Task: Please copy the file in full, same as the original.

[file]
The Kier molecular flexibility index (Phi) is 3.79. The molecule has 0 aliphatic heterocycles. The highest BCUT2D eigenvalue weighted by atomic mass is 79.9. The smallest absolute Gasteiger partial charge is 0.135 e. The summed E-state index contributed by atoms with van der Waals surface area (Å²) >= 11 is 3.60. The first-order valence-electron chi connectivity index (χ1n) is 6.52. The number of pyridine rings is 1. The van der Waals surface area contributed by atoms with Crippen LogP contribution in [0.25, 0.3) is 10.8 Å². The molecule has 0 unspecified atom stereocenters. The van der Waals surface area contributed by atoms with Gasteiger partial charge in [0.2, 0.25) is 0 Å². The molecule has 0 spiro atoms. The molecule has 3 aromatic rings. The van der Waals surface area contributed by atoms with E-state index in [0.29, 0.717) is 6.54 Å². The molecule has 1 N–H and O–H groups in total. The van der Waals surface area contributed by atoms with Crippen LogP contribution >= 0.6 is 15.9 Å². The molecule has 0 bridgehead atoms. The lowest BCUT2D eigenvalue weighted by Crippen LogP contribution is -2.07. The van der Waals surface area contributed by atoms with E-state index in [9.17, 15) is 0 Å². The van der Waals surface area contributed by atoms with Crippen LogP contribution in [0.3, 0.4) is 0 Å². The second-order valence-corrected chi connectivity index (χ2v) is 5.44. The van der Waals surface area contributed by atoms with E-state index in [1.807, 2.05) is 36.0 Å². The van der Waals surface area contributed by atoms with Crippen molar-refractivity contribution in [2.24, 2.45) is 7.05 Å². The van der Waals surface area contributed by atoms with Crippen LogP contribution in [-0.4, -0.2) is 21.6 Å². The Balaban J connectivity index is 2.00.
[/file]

The Kier molecular flexibility index (Phi) is 3.79. The molecule has 0 aliphatic heterocycles. The highest BCUT2D eigenvalue weighted by atomic mass is 79.9. The smallest absolute Gasteiger partial charge is 0.135 e. The summed E-state index contributed by atoms with van der Waals surface area (Å²) >= 11 is 3.60. The first-order valence-electron chi connectivity index (χ1n) is 6.52. The number of pyridine rings is 1. The van der Waals surface area contributed by atoms with Crippen LogP contribution in [0.25, 0.3) is 10.8 Å². The molecule has 0 unspecified atom stereocenters. The van der Waals surface area contributed by atoms with Gasteiger partial charge in [0.2, 0.25) is 0 Å². The molecule has 0 spiro atoms. The molecule has 3 aromatic rings. The van der Waals surface area contributed by atoms with E-state index in [0.29, 0.717) is 6.54 Å². The molecule has 1 N–H and O–H groups in total. The van der Waals surface area contributed by atoms with Crippen LogP contribution >= 0.6 is 15.9 Å². The molecule has 0 bridgehead atoms. The lowest BCUT2D eigenvalue weighted by Crippen LogP contribution is -2.07. The van der Waals surface area contributed by atoms with E-state index in [9.17, 15) is 0 Å². The van der Waals surface area contributed by atoms with Crippen LogP contribution in [0.3, 0.4) is 0 Å². The second-order valence-corrected chi connectivity index (χ2v) is 5.44. The van der Waals surface area contributed by atoms with E-state index in [1.807, 2.05) is 36.0 Å². The van der Waals surface area contributed by atoms with Crippen molar-refractivity contribution in [2.24, 2.45) is 7.05 Å². The van der Waals surface area contributed by atoms with Crippen LogP contribution in [-0.4, -0.2) is 21.6 Å². The Balaban J connectivity index is 2.00.